New research has revealed that jellyfish movement patterns are deliberate and increases their chances of finding food
For centuries people thought graceful jellyfish were at the mercy of waves and the tide.
But new research at a Welsh university has found they move deliberately to hunt down their food. Experts at Swansea University attached a total of 72 tiny "data-logger" recording tags to the bodies of giant barrel jellyfish in Carmarthen Bay.
Examination of the data-loggers, which tracked jellyfish over hundreds of miles, has found their movements up and down in the sea are deliberate and probably intended to maximise the chances of finding food.
Dr Victoria Hobson of Swansea University, who carried out and organised the fieldwork, co-authored the research report.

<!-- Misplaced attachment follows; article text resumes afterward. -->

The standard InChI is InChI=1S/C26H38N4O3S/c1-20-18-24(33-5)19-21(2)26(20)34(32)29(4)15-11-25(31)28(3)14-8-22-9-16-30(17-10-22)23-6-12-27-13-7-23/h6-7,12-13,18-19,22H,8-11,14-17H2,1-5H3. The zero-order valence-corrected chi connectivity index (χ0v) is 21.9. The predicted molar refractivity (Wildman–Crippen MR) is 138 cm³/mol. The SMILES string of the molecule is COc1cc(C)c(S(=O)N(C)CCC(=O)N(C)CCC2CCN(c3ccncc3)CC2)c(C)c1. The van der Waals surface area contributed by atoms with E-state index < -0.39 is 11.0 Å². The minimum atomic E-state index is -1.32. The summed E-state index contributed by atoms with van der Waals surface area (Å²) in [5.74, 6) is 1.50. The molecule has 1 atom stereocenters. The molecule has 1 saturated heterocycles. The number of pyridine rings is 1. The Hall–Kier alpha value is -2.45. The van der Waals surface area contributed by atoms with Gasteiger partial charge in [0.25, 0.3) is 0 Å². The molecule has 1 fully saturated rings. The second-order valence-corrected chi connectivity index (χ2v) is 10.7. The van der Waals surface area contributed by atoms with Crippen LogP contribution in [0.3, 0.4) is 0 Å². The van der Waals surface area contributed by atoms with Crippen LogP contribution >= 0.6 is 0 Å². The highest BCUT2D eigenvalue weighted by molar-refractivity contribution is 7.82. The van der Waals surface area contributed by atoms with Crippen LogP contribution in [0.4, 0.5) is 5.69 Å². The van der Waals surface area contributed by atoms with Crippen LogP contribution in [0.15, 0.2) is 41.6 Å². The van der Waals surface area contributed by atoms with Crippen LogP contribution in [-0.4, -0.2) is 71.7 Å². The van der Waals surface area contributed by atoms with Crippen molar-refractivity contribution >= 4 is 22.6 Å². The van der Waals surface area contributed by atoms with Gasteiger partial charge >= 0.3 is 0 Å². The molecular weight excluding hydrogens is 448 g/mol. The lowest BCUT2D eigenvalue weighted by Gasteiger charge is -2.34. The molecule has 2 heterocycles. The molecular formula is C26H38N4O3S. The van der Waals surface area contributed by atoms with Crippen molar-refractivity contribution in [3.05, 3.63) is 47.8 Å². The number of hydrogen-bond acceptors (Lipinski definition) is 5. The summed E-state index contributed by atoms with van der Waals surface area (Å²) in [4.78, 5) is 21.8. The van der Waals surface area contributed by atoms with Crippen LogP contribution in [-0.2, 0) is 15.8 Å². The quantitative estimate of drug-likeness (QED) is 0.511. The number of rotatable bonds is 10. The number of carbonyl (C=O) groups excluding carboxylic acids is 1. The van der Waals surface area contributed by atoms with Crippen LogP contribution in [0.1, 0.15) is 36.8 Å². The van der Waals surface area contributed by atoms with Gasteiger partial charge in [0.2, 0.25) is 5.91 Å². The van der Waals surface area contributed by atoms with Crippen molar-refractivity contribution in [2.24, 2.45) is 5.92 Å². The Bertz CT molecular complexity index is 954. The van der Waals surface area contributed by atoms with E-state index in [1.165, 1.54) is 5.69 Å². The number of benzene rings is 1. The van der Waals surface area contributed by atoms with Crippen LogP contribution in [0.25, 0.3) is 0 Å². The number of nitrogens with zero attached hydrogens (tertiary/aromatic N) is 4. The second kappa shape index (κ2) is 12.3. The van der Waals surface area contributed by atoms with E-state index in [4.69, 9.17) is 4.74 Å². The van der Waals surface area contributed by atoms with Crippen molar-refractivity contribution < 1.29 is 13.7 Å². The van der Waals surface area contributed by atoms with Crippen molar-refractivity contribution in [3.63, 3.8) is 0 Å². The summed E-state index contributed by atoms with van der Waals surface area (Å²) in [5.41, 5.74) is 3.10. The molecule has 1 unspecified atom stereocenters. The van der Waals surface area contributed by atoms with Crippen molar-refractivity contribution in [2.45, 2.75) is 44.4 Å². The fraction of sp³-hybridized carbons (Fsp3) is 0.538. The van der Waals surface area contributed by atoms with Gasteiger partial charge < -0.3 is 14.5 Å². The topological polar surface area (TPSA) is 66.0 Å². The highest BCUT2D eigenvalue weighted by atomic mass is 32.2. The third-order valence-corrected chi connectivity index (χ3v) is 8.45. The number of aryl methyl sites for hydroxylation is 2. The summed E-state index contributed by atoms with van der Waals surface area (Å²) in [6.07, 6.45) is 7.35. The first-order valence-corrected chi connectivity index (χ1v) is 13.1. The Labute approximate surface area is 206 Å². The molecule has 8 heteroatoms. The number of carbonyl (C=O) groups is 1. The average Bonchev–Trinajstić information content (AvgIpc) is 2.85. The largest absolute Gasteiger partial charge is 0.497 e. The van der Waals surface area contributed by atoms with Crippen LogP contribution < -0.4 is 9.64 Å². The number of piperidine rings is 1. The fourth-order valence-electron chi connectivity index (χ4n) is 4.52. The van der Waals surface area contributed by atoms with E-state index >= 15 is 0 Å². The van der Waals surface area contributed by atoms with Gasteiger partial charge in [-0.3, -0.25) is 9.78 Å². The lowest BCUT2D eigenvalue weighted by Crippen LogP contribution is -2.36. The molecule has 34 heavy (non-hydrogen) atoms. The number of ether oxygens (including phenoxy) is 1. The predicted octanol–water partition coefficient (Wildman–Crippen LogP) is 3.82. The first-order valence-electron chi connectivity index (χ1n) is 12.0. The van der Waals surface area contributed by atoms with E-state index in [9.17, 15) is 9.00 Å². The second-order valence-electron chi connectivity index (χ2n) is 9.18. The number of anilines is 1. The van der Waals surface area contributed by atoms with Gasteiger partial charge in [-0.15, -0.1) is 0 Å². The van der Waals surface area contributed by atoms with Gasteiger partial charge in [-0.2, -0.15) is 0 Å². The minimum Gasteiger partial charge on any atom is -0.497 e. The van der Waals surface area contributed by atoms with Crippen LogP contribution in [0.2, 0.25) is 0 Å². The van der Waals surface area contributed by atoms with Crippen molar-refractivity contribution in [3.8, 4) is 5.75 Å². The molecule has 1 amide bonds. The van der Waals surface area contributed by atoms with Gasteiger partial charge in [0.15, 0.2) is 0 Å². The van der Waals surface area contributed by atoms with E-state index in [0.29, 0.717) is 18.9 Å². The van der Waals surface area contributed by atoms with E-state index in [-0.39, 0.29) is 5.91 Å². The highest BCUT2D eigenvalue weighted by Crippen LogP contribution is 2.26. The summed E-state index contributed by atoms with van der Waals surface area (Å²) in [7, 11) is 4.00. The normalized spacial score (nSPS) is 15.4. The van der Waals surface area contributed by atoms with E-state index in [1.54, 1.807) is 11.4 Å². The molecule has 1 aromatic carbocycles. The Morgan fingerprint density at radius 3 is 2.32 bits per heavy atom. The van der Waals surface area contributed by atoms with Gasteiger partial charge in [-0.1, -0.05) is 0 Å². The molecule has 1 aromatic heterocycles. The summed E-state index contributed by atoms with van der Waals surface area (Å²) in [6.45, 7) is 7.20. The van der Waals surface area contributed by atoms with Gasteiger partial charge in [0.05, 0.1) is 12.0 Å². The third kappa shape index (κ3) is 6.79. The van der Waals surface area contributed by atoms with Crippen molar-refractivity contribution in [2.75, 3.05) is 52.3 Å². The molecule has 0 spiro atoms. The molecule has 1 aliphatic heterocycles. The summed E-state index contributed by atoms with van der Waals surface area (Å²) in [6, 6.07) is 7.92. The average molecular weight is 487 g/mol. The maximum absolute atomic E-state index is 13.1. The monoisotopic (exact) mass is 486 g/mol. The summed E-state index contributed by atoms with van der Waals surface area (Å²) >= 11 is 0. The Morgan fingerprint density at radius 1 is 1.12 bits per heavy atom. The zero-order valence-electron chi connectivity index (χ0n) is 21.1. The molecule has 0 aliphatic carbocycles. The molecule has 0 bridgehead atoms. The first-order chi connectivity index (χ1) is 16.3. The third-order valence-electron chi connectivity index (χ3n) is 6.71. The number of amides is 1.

She said: "Everyone can recognise a jellyfish, but we don't know very much about how they spend their time. Now we have discovered they are actually quite proactive - they move independently and choose where they go.
"The discovery of these complex and deliberate movement patterns adds significantly to our understanding of jellyfish behaviour."
- Wednesday 21 March 2012 00.00 GMT
- Wednesday 21 March 2012 12.18 GMT
- College of Science